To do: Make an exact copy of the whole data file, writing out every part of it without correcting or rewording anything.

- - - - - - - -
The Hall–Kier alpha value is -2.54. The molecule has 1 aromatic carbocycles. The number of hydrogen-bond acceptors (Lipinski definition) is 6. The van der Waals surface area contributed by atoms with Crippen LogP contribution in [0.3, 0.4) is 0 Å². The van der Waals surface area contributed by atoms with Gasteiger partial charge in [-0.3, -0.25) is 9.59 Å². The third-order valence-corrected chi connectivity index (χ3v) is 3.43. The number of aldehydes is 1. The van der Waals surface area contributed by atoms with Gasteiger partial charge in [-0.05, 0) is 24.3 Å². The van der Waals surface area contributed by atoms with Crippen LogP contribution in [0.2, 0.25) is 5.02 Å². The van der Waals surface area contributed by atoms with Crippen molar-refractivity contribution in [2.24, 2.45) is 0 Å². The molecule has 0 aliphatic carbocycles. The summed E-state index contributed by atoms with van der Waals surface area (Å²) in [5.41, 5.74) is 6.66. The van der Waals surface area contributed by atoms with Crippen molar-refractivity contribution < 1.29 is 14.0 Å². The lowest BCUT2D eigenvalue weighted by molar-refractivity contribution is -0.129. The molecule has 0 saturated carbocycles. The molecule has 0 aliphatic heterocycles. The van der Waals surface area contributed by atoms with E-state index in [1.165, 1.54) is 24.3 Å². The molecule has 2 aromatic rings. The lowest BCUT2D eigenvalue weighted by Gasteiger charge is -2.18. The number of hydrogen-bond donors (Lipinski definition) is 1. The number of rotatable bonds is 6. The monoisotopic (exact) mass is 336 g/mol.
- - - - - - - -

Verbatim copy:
The Hall–Kier alpha value is -2.54. The molecule has 1 aromatic carbocycles. The number of hydrogen-bond acceptors (Lipinski definition) is 6. The van der Waals surface area contributed by atoms with Crippen LogP contribution in [0.3, 0.4) is 0 Å². The van der Waals surface area contributed by atoms with Gasteiger partial charge in [-0.3, -0.25) is 9.59 Å². The third-order valence-corrected chi connectivity index (χ3v) is 3.43. The number of aldehydes is 1. The van der Waals surface area contributed by atoms with Gasteiger partial charge in [-0.05, 0) is 24.3 Å². The van der Waals surface area contributed by atoms with Crippen LogP contribution in [0.2, 0.25) is 5.02 Å². The van der Waals surface area contributed by atoms with Crippen molar-refractivity contribution in [2.24, 2.45) is 0 Å². The molecule has 0 aliphatic carbocycles. The summed E-state index contributed by atoms with van der Waals surface area (Å²) in [5.41, 5.74) is 6.66. The van der Waals surface area contributed by atoms with Crippen molar-refractivity contribution < 1.29 is 14.0 Å². The lowest BCUT2D eigenvalue weighted by molar-refractivity contribution is -0.129. The molecule has 0 saturated carbocycles. The molecule has 0 aliphatic heterocycles. The van der Waals surface area contributed by atoms with E-state index in [1.165, 1.54) is 24.3 Å². The molecule has 2 aromatic rings. The lowest BCUT2D eigenvalue weighted by Gasteiger charge is -2.18. The number of hydrogen-bond donors (Lipinski definition) is 1. The number of rotatable bonds is 6. The monoisotopic (exact) mass is 336 g/mol.